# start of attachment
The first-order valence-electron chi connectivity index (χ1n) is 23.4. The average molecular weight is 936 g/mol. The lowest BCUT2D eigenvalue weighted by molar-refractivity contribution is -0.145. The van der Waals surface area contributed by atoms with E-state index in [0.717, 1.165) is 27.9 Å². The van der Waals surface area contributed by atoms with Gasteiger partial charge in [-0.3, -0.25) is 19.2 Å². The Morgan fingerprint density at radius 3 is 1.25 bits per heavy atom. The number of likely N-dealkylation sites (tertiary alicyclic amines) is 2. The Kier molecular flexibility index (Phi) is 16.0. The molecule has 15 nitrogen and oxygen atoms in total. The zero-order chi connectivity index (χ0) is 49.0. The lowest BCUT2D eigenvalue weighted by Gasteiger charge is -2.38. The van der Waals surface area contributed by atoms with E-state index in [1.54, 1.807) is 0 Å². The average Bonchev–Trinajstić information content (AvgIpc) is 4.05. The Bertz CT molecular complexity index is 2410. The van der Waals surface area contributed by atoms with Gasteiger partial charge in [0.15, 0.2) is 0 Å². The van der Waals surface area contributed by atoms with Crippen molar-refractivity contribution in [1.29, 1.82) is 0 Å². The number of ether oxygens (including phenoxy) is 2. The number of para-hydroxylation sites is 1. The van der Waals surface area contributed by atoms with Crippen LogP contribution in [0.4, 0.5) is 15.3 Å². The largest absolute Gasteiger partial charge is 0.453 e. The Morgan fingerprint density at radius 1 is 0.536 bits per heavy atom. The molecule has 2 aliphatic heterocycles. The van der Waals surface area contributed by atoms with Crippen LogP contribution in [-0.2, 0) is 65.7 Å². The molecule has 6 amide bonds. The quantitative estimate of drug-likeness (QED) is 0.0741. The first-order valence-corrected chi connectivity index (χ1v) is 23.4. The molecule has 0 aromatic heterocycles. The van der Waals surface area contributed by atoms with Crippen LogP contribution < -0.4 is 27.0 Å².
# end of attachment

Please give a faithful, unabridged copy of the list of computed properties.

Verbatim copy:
The first-order valence-electron chi connectivity index (χ1n) is 23.4. The average molecular weight is 936 g/mol. The lowest BCUT2D eigenvalue weighted by molar-refractivity contribution is -0.145. The van der Waals surface area contributed by atoms with E-state index in [0.717, 1.165) is 27.9 Å². The van der Waals surface area contributed by atoms with Gasteiger partial charge in [-0.3, -0.25) is 19.2 Å². The Morgan fingerprint density at radius 3 is 1.25 bits per heavy atom. The number of likely N-dealkylation sites (tertiary alicyclic amines) is 2. The Kier molecular flexibility index (Phi) is 16.0. The molecule has 15 nitrogen and oxygen atoms in total. The zero-order chi connectivity index (χ0) is 49.0. The lowest BCUT2D eigenvalue weighted by Gasteiger charge is -2.38. The van der Waals surface area contributed by atoms with E-state index in [1.54, 1.807) is 0 Å². The average Bonchev–Trinajstić information content (AvgIpc) is 4.05. The Bertz CT molecular complexity index is 2410. The van der Waals surface area contributed by atoms with Gasteiger partial charge in [0.15, 0.2) is 0 Å². The van der Waals surface area contributed by atoms with Crippen molar-refractivity contribution in [1.29, 1.82) is 0 Å². The number of ether oxygens (including phenoxy) is 2. The number of para-hydroxylation sites is 1. The van der Waals surface area contributed by atoms with Crippen LogP contribution in [0.4, 0.5) is 15.3 Å². The largest absolute Gasteiger partial charge is 0.453 e. The Morgan fingerprint density at radius 1 is 0.536 bits per heavy atom. The molecule has 2 aliphatic heterocycles. The van der Waals surface area contributed by atoms with Crippen LogP contribution in [-0.2, 0) is 65.7 Å². The molecule has 6 amide bonds. The quantitative estimate of drug-likeness (QED) is 0.0741. The first-order valence-corrected chi connectivity index (χ1v) is 23.4. The molecule has 0 aromatic heterocycles. The van der Waals surface area contributed by atoms with Crippen LogP contribution < -0.4 is 27.0 Å².